Moreover, the letter agreement was silent as to a specific amount being paid for the stock. Instead, it provided that to receive the merger-based income from Corp, Employee had to fulfill two requirements: (i) he had to sell his stock; and (ii) he had to sign the Employment and Assignment and Agreement. While Employee contended that he gave up only one asset of any value—the stock—Corp obviously considered his employment and assigns to have considerable value with respect to its merger negotiations.

The preponderance of the evidence, the Court concluded, was that Employee received the value of his stock and compensation for service previously rendered or to be rendered in the future. Accordingly, The IRS’s determination was sustained.

And the Moral of Our Story . . .

If you are like me, you are probably thinking, “How did this matter get as far as the Tax Court?” After all, it appears as though the Employee had no leg to stand on.  Nevertheless, he believed, based upon discussions with Corp, that he was to be treated as a shareholder for purposes of participating in the benefits, and beneficial tax treatment, from the sale of the business, and he could have caused Corp some real trouble had he acted more strategically or aggressively. 

            Incentives

First of all, though an employer is not required to provide any sort of change-in-control benefit to its key employees, it may ultimately determine that it would behoove the employer and its owners to do so.   It is not unusual for an employer to incentivize its key employees to remain with and help to grow the business by promising them an interest in the proceeds from the ultimate sale of the business. The “promise” may take the form of unrestricted or restricted shares, a phantom stock plan, or some other form of deferred compensation that is triggered by the sale of the employer’s business. Though most employers will shy away from granting equity to an employee, there of course will be situations where the employee has sufficient leverage to demand and receive equity.

Assuming an employer is inclined to provide such an incentive to an employee, then whatever form the incentive takes, it is imperative that the employee understand the benefit to which he or she may be entitled upon a sale of the business—including the tax treatment thereof. There is no reason for the employee to be surprised; he or she should know in advance whether the benefit will be taxed as ordinary income, and the employer should ensure that the arrangement complies with Code Sec. 409A.

As described above, there will be situations where the acquiring company will require that the key employee, either because of his or her personal goodwill or technical expertise, agree to stay on after the sale as a condition to the sale. In other situations, a portion of the purchase price may be contingent upon the performance of the business after the sale (for example, in an earn-out). These situations may provide the well-advised key employee with a measure of leverage with respect to the employer that, in effect, may enable him or her to draw value (purchase price) away from the employer.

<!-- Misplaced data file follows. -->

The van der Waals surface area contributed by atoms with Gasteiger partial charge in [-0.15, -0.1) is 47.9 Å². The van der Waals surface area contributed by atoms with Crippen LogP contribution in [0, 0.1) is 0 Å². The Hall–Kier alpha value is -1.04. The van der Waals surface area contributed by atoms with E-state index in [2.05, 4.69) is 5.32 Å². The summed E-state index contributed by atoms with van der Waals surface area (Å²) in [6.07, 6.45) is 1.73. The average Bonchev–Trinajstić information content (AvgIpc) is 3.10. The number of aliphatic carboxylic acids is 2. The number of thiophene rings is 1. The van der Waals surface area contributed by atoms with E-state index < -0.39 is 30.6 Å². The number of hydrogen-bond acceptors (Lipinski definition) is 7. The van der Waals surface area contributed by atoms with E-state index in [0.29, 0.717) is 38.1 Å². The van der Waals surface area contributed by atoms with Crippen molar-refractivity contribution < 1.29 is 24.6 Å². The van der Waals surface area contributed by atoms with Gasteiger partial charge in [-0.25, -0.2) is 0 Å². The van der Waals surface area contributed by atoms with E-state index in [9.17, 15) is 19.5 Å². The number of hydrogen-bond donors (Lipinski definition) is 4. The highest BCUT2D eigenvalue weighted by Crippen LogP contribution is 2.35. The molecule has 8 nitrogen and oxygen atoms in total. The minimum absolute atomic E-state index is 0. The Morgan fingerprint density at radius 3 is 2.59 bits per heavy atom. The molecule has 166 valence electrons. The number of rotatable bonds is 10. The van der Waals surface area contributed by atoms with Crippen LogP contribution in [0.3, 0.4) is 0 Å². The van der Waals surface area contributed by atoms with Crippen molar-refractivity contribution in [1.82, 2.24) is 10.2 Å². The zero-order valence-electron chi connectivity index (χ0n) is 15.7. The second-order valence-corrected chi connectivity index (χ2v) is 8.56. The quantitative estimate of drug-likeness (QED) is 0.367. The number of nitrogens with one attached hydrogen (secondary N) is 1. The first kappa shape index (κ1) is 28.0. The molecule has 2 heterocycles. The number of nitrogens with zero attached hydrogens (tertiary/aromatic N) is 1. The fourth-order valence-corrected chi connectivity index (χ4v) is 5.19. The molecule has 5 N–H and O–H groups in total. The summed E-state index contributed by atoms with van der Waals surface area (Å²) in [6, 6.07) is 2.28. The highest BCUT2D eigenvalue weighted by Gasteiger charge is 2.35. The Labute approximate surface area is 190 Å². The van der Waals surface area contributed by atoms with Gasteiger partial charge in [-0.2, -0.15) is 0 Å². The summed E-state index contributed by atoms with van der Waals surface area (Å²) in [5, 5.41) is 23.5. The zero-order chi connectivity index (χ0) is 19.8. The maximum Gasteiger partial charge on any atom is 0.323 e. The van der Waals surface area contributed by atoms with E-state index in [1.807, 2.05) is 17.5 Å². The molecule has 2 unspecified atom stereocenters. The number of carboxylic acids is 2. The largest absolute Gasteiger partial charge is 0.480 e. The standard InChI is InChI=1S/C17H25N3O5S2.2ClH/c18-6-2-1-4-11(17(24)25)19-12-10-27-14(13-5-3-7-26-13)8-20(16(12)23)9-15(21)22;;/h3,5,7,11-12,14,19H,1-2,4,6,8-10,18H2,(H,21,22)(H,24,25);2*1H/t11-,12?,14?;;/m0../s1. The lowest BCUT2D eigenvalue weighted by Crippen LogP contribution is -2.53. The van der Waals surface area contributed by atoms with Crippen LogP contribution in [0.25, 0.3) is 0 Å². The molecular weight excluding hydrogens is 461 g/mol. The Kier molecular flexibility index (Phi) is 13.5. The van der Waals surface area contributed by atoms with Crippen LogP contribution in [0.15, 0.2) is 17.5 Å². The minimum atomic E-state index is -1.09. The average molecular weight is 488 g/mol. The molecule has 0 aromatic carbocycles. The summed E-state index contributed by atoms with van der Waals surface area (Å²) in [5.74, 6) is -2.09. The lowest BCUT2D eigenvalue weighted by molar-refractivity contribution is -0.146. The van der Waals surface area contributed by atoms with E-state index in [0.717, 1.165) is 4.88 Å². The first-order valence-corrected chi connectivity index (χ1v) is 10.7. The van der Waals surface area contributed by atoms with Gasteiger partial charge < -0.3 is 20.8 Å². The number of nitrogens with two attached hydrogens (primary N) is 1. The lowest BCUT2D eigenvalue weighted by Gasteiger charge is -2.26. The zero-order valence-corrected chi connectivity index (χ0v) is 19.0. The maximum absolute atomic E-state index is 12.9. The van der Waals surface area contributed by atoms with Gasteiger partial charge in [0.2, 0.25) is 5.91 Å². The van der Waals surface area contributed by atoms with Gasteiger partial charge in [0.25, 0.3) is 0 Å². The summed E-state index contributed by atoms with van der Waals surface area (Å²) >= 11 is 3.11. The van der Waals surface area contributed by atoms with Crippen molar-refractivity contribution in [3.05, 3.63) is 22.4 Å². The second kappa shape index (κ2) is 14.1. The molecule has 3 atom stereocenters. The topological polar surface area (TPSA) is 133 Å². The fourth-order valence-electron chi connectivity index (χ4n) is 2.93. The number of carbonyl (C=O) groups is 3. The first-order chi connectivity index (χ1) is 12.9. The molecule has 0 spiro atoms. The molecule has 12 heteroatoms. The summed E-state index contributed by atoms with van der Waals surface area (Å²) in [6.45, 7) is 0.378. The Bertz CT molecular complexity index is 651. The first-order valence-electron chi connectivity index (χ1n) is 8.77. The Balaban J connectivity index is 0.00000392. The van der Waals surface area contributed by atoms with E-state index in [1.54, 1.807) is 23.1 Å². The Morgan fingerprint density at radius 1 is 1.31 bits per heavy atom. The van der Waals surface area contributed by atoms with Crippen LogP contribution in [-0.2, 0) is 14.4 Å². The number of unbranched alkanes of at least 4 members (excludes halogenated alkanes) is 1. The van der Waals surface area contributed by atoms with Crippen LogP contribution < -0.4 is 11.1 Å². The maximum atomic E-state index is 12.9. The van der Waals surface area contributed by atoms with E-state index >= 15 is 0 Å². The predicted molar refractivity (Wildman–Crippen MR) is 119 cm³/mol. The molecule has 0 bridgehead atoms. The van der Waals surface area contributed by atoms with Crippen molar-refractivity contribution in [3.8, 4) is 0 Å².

Conditions on the Incentive

At the same time, the incentive should be coupled with certain conditions or restrictions as to the employee’s behavior, such that the employee’s continued right to the “promised” benefit is contingent upon the employee’s compliance therewith; for example:

–        The employee must have been continually employed by the employer, at the same or at a higher position, during the ten-year period ending with the date of the sale;

–        He/she must have attained certain significant performance goals; or

–        He/she must execute a shareholders agreement (which includes buy-out provisions and a drag-along).

In this way, the employer assures itself of the employee’s commitment and cooperation.

Of course, the employer cannot lose sight of the fact that the compensation arrangement will be less costly from the employer’s perspective if the payment(s) are deductible against its business income or if they reduce the amount realized on the sale of the business. Among other things, that requires that the amount paid must represent reasonable compensation. An employer that is a C corporation (or a partnership with C corporation owners) must be mindful of the deduction disallowance under the so-called “golden parachute rules.”

Conclusion

At the end of the day, the goal is to increase value of the business for the benefit of the employer and its owners. If the business’s reasonably anticipated “return” on the incentive granted to a key employee is significant enough, then the incentive arrangement should be documented so as to ensure the achievement of its goals.  These goals should include protecting the employer from a disgruntled employee’s uncooperative behavior during the course of the sale of the business. In any case, the employee has to understand what is being asked of him/her and what he/she stands to gain.